Today's News / Health

Air pollution can trigger strokes, heart attacks

New PSA from EPA advises: Be smart. Protect your heart.

February 7, 2014

heart healthPeople with heart disease should check the daily Air Quality Index forecast and avoid exercising out of doors on bad air quality days, according to the EPA, which has issued a new Public Service Announcement (PSA) to educate the public and healthcare providers about the risks of air pollution to the heart.

One million heart attacks

February is American Heart Month, and the PSA supports the Million Hearts initiative, launched by the U.S. Department of Health and Human Services in September, 2011 to prevent one million heart attacks and strokes by 2017.

Air pollution can trigger heart attacks, stroke, and worsen heart conditions, especially in people with heart disease. One in three Americans in the United States has heart disease. Very small particles are the pollutants of greatest concern for triggering health effects from exposure to air pollutants. These particles are found in transportation exhaust, haze, smoke, and dust and sometimes in air that looks clean. Particle pollution can be found in the air at any time of the year.

When orange is bad

The PSA recommends that people with heart disease should check the daily Air Quality Index forecast, which is color coded, to protect their health. At code orange or higher, particle pollution can be harmful to people with heart disease. On bad air quality days, it is recommended to reschedule outdoor exercise or exercise indoors instead, and avoid exercising near busy roads.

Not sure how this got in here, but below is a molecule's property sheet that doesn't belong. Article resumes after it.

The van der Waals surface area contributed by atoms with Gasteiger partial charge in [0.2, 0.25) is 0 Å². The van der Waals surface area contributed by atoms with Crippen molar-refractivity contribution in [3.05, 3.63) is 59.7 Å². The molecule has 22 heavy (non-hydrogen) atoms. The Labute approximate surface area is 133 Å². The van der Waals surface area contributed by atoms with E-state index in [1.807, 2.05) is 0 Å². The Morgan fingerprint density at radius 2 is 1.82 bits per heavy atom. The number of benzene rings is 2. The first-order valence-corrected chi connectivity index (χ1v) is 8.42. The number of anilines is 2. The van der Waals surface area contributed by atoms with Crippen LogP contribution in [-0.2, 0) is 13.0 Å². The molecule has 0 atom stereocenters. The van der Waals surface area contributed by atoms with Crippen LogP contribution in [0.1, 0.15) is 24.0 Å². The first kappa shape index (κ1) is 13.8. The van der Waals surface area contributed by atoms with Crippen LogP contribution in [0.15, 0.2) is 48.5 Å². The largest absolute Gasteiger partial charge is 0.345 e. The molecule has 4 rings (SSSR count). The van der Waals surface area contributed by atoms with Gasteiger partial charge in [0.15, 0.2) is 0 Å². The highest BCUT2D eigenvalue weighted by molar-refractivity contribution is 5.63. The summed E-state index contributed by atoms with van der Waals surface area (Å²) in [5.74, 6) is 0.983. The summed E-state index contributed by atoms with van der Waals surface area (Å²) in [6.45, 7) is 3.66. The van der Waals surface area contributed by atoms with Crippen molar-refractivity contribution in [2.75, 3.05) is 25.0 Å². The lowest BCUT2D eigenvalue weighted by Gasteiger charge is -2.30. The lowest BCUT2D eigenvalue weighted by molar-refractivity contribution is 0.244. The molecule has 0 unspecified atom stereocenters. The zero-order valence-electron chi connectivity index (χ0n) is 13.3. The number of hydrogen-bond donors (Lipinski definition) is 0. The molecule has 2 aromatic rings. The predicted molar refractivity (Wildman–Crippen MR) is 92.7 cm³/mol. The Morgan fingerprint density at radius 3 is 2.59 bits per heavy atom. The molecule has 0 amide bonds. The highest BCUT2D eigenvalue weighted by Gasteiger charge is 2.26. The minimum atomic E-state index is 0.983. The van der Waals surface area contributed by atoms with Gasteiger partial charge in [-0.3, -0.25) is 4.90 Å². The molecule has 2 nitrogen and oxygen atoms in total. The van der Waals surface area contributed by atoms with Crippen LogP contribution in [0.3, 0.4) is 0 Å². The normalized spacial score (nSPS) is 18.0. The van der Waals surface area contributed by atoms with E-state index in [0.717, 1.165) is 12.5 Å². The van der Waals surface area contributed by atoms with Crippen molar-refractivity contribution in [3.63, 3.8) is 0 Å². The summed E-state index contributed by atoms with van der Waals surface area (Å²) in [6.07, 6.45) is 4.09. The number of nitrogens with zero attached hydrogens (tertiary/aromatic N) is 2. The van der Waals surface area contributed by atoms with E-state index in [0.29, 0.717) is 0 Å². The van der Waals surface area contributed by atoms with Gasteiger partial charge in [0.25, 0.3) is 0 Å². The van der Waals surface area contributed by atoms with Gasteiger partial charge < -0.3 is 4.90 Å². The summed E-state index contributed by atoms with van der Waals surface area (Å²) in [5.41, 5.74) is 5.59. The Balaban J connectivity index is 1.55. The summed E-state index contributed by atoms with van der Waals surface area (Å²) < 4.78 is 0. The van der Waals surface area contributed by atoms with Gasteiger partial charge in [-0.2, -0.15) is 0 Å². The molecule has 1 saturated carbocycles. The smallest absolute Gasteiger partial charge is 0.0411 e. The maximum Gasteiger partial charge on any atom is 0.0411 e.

Air Quality Index forecasts for more than 400 cities are available on the forecast map through the free AirNow app for iPhone and Android phones, and through the free EnviroFlash e-mail service. To sign up, visit http://airnow.gov/ and click on the “Apps” or “EnviroFlash” icons.

Click here to view the PSA.

Learn more ways to protect your heart from air pollution at www.epa.gov/healthyheart.

Learn about the Million Hearts Initiative at http://millionhearts.hhs.gov/index.html

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